Our theme verse has within it so many encouraging thoughts, none though as strong as these words, “His mercies never come to an end…” Mercy; that is, God not giving mankind what he deserves, is at the very core of all we do as Christians. If there is one thing mankind could extend to one another lately, is mercy. Not retaliating in kind, being “slow to speak, slow to wrath” and a little more willing to be “swift to hear” (James 1:19).
Then he knelt down and cried out with a loud voice,
Lord, do not charge them with this sin.
Many of us are familiar with the story of Stephen, one of the early “gospel preachers” of the new found church. Some didn’t like his message and stirred up trouble for him (Acts 6:8-15). Brought before the council, he is provided the chance to speak and does so, challenging his hearers, those who should have been prepared for the Messiah, yet rejected Him and His message of hope. So enraged, they took Stephen out and stoned him to death, but not until he said those words mentioned above. Stephen’s last act of faith was to extend mercy to his accusers, to those taking his life.
I don’t expect any of us to find ourselves in such a situation, but that does not mean we won’t be challenged to extend mercy to those around us. How did Stephen muster up the spiritual strength to utter such words, especially given the situation? I believe Jesus reveals the “how” in the parable of the unforgiving servant found in Matthew 18:21-35. First, there is need to be aware of our debt towards the Master as seen in the first servant. He owed his master 10,000 talents (about 60,000,000 denarii). A denarii, was a day’s wages back then, so the debt was impossible to pay back. The master demands payment, but the servant pleads for mercy. “Then the master of that servant was moved with compassion, released him, and forgave him the debt” (Matthew 18:27). Imagine the relief! With renewed life, the servant goes out only to find a fellow servant who owed him 100 denarii. Mercy received sets the stage for mercy being given…right? Not necessarily. Unchanged by what was freely given to him, he demands payment from his fellow servant. Unmoved by his plea for mercy, he “threw him into prison till he should pay the debt” (Matthew 18:30). Once his master heard of this, he became angry and “delivered him to the torturers until he should pay all that was due to him” (Matthew 18:34).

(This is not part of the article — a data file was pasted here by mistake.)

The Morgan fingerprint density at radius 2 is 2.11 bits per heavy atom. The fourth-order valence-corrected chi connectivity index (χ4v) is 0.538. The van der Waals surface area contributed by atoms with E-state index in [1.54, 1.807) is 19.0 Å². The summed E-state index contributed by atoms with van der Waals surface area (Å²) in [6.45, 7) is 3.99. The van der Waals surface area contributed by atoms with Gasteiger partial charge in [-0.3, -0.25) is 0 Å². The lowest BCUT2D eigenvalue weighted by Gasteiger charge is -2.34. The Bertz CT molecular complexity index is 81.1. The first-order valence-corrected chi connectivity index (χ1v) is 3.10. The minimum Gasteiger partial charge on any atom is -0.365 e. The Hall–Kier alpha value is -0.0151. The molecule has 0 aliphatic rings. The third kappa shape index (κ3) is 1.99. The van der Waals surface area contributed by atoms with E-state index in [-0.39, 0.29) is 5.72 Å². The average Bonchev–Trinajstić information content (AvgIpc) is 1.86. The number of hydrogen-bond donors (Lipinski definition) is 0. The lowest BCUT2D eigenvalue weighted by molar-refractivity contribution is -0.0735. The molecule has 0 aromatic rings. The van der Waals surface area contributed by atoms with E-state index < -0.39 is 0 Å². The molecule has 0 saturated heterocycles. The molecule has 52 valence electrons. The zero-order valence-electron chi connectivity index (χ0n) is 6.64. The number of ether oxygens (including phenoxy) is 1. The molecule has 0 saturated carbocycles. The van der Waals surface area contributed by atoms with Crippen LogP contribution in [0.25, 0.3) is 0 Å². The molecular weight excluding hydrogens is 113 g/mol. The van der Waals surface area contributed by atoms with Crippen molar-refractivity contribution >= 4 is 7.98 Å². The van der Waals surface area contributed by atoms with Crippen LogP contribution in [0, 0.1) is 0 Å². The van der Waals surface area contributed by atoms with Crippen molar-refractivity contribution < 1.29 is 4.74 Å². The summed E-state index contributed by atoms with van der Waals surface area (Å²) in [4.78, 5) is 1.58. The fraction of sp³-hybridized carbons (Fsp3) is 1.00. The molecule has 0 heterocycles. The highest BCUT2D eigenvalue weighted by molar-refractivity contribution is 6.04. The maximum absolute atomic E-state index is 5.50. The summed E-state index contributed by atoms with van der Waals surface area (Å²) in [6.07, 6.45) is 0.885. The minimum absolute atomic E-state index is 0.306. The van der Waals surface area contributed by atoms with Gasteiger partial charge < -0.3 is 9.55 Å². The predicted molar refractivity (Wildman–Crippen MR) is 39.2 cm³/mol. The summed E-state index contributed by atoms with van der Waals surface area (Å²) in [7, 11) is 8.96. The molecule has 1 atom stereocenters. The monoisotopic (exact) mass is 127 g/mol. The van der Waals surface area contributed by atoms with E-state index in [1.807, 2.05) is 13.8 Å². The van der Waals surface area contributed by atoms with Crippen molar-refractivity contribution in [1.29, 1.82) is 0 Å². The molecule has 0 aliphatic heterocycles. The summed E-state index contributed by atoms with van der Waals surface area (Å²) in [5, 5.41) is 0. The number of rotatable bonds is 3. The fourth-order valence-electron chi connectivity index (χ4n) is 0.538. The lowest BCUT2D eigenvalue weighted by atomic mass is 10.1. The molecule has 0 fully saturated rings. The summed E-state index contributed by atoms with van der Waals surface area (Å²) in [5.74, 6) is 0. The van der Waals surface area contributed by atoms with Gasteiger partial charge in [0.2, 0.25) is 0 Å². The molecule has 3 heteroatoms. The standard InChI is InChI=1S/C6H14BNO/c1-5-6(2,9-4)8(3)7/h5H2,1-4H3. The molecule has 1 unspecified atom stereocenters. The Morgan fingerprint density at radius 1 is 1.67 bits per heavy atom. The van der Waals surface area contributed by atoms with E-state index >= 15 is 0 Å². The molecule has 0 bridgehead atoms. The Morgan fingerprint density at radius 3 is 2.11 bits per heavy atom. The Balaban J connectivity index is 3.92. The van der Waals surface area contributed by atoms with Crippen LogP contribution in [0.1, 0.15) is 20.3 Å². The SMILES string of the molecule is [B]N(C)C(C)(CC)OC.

So My heavenly Father also will do to you if each of you,
if from his heart, does not forgive his brother his trespasses.
How did Stephen extend so much mercy towards those taking his life? I believe part of the answer is found in the mercy extended to him through Christ. He knew his debt was paid and he was not deserving of it. That empowered him to offer it to others equally in need of it. How many of us lock people up in the prison of our mind, burdened with the debt of their sinful behavior towards us? God calls for us to extend mercy, be forgiving, like He has been towards us. His mercies never come to an end, in part, because we as His disciples offer it to others. Who in your life is in need of your mercy?